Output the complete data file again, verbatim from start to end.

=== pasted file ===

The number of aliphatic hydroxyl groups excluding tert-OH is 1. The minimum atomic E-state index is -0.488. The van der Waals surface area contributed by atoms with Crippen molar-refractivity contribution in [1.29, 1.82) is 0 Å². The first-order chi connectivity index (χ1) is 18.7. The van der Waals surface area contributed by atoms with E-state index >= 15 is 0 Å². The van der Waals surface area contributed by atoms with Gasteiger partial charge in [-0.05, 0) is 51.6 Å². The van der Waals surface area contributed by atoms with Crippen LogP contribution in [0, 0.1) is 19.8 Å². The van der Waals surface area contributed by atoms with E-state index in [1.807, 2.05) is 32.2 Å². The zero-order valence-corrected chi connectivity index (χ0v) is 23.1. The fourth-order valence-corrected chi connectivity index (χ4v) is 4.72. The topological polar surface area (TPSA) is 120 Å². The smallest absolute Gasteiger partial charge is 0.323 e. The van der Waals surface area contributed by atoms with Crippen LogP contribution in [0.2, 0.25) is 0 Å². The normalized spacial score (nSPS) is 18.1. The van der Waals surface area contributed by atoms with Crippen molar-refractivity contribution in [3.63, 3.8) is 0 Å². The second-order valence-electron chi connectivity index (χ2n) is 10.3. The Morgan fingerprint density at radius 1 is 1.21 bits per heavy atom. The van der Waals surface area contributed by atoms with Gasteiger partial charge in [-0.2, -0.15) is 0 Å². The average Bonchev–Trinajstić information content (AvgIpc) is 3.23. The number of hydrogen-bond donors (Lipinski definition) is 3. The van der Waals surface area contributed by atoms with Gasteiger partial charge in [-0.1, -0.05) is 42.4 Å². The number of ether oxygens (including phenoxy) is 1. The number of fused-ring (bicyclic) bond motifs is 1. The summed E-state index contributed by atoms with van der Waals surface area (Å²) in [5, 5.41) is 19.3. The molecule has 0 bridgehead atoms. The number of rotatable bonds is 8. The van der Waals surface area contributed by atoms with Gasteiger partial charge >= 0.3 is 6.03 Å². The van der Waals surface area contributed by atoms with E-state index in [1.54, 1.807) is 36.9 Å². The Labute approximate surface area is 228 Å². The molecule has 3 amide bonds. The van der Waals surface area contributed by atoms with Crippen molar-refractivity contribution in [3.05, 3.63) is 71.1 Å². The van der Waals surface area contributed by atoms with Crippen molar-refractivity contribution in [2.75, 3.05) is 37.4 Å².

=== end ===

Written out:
The number of aliphatic hydroxyl groups excluding tert-OH is 1. The minimum atomic E-state index is -0.488. The van der Waals surface area contributed by atoms with Crippen molar-refractivity contribution in [1.29, 1.82) is 0 Å². The first-order chi connectivity index (χ1) is 18.7. The van der Waals surface area contributed by atoms with E-state index >= 15 is 0 Å². The van der Waals surface area contributed by atoms with Gasteiger partial charge in [-0.05, 0) is 51.6 Å². The van der Waals surface area contributed by atoms with Crippen LogP contribution in [0, 0.1) is 19.8 Å². The van der Waals surface area contributed by atoms with E-state index in [1.807, 2.05) is 32.2 Å². The zero-order valence-corrected chi connectivity index (χ0v) is 23.1. The fourth-order valence-corrected chi connectivity index (χ4v) is 4.72. The topological polar surface area (TPSA) is 120 Å². The smallest absolute Gasteiger partial charge is 0.323 e. The van der Waals surface area contributed by atoms with Crippen LogP contribution in [0.2, 0.25) is 0 Å². The normalized spacial score (nSPS) is 18.1. The van der Waals surface area contributed by atoms with Crippen molar-refractivity contribution in [3.63, 3.8) is 0 Å². The second-order valence-electron chi connectivity index (χ2n) is 10.3. The Morgan fingerprint density at radius 1 is 1.21 bits per heavy atom. The van der Waals surface area contributed by atoms with Gasteiger partial charge in [-0.2, -0.15) is 0 Å². The average Bonchev–Trinajstić information content (AvgIpc) is 3.23. The number of hydrogen-bond donors (Lipinski definition) is 3. The van der Waals surface area contributed by atoms with Gasteiger partial charge in [-0.1, -0.05) is 42.4 Å². The number of ether oxygens (including phenoxy) is 1. The number of fused-ring (bicyclic) bond motifs is 1. The summed E-state index contributed by atoms with van der Waals surface area (Å²) in [5, 5.41) is 19.3. The molecule has 0 bridgehead atoms. The number of rotatable bonds is 8. The van der Waals surface area contributed by atoms with Gasteiger partial charge >= 0.3 is 6.03 Å². The van der Waals surface area contributed by atoms with E-state index in [1.54, 1.807) is 36.9 Å². The Labute approximate surface area is 228 Å². The molecule has 3 amide bonds. The van der Waals surface area contributed by atoms with Crippen molar-refractivity contribution in [3.05, 3.63) is 71.1 Å². The van der Waals surface area contributed by atoms with Crippen molar-refractivity contribution in [2.75, 3.05) is 37.4 Å².